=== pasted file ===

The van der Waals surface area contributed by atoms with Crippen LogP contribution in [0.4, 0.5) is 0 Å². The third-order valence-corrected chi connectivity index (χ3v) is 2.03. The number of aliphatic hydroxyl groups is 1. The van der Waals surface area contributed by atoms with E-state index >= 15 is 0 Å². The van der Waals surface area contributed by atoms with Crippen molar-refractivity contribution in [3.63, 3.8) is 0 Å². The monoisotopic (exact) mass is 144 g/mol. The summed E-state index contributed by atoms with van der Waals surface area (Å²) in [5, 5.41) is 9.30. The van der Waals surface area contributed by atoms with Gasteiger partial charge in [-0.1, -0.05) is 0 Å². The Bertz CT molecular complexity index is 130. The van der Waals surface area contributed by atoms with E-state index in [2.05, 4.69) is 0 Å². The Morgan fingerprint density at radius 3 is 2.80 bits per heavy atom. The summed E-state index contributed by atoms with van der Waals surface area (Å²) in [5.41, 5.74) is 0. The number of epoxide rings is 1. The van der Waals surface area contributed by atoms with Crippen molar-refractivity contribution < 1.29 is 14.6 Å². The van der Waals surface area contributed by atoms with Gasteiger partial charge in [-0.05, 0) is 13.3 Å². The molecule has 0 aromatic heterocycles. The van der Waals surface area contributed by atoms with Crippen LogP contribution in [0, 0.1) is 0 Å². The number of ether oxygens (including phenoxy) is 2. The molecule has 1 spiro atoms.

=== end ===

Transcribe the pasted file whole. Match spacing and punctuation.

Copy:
The van der Waals surface area contributed by atoms with Crippen LogP contribution in [0.4, 0.5) is 0 Å². The third-order valence-corrected chi connectivity index (χ3v) is 2.03. The number of aliphatic hydroxyl groups is 1. The van der Waals surface area contributed by atoms with E-state index >= 15 is 0 Å². The van der Waals surface area contributed by atoms with Crippen molar-refractivity contribution in [3.63, 3.8) is 0 Å². The monoisotopic (exact) mass is 144 g/mol. The summed E-state index contributed by atoms with van der Waals surface area (Å²) in [5, 5.41) is 9.30. The van der Waals surface area contributed by atoms with Gasteiger partial charge in [-0.1, -0.05) is 0 Å². The Bertz CT molecular complexity index is 130. The van der Waals surface area contributed by atoms with E-state index in [2.05, 4.69) is 0 Å². The Morgan fingerprint density at radius 3 is 2.80 bits per heavy atom. The summed E-state index contributed by atoms with van der Waals surface area (Å²) in [5.41, 5.74) is 0. The number of epoxide rings is 1. The van der Waals surface area contributed by atoms with Crippen molar-refractivity contribution < 1.29 is 14.6 Å². The van der Waals surface area contributed by atoms with Gasteiger partial charge in [-0.05, 0) is 13.3 Å². The molecule has 0 aromatic heterocycles. The van der Waals surface area contributed by atoms with Crippen LogP contribution in [0, 0.1) is 0 Å². The number of ether oxygens (including phenoxy) is 2. The molecule has 1 spiro atoms.